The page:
January 19, 2007

Oral Lichen Planus


Oral lichen planus is an inflammatory condition affecting the lining of the mouth. It occurs most often on the inside of the cheeks, but can affect the gums, tongue, lips and other parts of the mouth. Occasionally oral lichen planus involves the throat or the esophagus.

It usually begins during midlife, between ages 45 and 60. But oral lichen planus can occur at any age, although it rarely affects children. Women are affected twice as often as men are. The condition appears to be related to lichen planus that occurs on the skin. Many people with oral lichen planus also develop lichen planus on the skin or other mucous membranes.

An initial episode of oral lichen planus may last for weeks or months, and recurrences may continue over many years. Oral lichen planus isn't an infectious disease and isn't contagious. But people with persistent mouth sores (lesions) are at increased risk of squamous cell carcinoma — a form of skin cancer. In these cases, a doctor may advise regular examinations to monitor any changes in the mouth. It's also important to stop any tobacco use because tobacco raises the risk of squamous cell carcinoma.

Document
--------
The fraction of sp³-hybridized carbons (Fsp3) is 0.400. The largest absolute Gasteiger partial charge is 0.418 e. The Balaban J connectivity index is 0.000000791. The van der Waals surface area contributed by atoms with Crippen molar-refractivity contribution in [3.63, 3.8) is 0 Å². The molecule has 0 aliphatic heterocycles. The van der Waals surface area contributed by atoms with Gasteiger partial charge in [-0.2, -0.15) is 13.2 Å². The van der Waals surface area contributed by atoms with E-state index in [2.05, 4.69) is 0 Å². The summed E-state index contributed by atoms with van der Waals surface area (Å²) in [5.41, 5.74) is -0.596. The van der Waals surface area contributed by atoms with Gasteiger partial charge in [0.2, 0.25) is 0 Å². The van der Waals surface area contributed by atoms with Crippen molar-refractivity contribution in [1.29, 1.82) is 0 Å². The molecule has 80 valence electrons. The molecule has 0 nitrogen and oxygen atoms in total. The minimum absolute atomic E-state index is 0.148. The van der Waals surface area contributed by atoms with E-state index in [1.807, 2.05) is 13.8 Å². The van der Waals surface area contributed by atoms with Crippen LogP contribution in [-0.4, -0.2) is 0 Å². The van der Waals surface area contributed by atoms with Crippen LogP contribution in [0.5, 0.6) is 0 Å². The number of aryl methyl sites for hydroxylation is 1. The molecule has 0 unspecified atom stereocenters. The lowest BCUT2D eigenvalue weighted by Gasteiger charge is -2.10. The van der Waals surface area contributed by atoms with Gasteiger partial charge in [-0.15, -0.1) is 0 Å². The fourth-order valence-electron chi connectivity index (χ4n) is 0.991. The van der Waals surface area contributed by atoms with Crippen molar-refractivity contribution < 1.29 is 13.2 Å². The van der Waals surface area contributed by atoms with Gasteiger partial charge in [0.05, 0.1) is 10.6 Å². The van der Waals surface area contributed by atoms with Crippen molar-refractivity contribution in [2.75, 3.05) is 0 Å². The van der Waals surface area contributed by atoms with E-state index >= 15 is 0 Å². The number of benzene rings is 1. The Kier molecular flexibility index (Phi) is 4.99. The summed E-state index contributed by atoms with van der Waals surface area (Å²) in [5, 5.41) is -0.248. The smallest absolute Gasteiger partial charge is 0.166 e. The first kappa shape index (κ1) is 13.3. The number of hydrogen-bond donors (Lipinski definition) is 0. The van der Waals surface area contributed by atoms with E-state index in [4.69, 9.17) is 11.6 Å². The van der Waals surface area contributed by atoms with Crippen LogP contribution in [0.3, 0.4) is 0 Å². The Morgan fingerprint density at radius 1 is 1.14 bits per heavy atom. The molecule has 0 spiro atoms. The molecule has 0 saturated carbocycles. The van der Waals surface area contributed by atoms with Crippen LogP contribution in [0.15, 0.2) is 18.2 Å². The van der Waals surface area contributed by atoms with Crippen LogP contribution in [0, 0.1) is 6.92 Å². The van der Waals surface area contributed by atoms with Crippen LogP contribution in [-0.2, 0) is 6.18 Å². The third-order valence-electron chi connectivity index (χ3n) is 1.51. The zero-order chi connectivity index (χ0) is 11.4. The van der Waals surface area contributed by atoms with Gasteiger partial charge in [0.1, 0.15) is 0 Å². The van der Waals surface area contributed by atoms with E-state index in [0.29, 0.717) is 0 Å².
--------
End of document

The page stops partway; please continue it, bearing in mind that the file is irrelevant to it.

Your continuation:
Signs and symptoms
Oral lichen planus may cause one or more of the following signs and symptoms in the mouth and throat:

Small, pale raised areas or bumps that form a lacy network on the tongue or inside the cheeks.
Shiny, red, slightly raised patches on the tongue or cheeks .
Red, open sores in the mouth.
Pain, tenderness, burning or itching in the mouth.
Dry mouth.
A metallic taste or a blunted taste sensation .

Oral lichen planus may be limited to a network of pale, slightly raised areas or shiny, red, raised patches on the sides of the tongue or inside the cheeks, or it may advance into a painful erosive lesion. Your mouth may be sore and dry and have a metallic taste. Some people experience no signs or symptoms other than the raised areas or patches

The exact cause of oral lichen planus isn't known. In some cases, the condition appears to be triggered by an allergic or immune reaction to one or more substances. Certain medical conditions are sometimes associated with oral lichen planus, but often the source can't be determined.

Possible causes of oral lichen planus include:

Medications. Certain medications, such as some of those used to treat arthritis, heart disease, high blood pressure and malaria, may trigger oral lichen planus in some people.